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Professional Vegetarian Cooking
by Ken Bergeron

Reviewed by John D. Borders, Jr., J.D.

Many restaurants across the country are trying to serve more meatless fare these days because of an increasing consumer demand. But often they strike out because the quality of their vegetarian food doesn’t match that of their meat-and-dairy-laden counterparts. With the release of Professional Vegetarian Cooking, chefs everywhere will find it easy to put spectacular plant-based options on their menus.

As one of only three professional vegan cooks with Certified Executive Chef status in the American Culinary Federation, Chef Ken Bergeron is quite well known within the vegetarian community. His annual appearances at the North American Vegetarian Society (NAVS) Summerfest are always a highlight of the festival. Chef Bergeron has also presented for several EarthSave groups.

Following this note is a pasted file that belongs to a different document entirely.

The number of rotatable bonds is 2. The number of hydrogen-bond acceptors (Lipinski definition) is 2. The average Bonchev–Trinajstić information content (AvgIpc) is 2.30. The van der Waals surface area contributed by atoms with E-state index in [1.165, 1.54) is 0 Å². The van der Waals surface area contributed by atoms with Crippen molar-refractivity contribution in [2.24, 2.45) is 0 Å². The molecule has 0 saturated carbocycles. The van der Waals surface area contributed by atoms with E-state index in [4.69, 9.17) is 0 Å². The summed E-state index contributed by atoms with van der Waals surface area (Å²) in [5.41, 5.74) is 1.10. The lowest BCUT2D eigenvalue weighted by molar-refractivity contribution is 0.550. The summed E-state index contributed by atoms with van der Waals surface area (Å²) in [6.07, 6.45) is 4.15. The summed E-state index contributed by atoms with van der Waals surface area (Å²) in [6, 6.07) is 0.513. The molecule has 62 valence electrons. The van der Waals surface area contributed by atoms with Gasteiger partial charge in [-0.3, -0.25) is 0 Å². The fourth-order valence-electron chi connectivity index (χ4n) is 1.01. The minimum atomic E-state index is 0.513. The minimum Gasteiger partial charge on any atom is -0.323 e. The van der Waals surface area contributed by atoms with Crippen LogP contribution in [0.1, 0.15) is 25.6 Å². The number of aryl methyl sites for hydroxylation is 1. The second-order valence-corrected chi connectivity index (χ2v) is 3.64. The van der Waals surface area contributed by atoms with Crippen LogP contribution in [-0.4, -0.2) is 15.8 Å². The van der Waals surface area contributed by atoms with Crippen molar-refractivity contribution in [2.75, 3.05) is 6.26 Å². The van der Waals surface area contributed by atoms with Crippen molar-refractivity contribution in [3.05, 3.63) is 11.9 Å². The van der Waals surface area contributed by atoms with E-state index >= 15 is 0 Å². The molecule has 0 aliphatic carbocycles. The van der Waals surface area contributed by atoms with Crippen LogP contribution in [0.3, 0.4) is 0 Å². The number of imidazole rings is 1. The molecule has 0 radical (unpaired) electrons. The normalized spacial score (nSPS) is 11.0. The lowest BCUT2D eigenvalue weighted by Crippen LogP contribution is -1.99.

Professional Vegetarian Cooking is a great resource for chefs, not only because the recipes are spectacular, but also because it offers a clear explanation of why restaurants might want to serve vegetarian dishes and why restaurant patrons choose vegetarian diets in the first place.

The first Gold Medal winner for all-vegan savory foods presentations at the Culinary Olympics in Germany, Chef Bergeron presents an amazingly creative array of recipes in his first cookbook. From the simple “Carrot Hazelnut Spread” to the complex “Vegetable Walnut and Pecan Terrine,” the appetizer section is vast enough to cover any dinner party or seasonal menu. The “Winter Squash Hazelnut Bisque,” the “Mushroom Cashew Crème Soup” and the “Corn Chowder” prove that the use of nuts and nut butters can give vegan soups all of the richness and complexity of cream-based soups. Indeed, the corn chowder is positively the best chowder you will ever eat.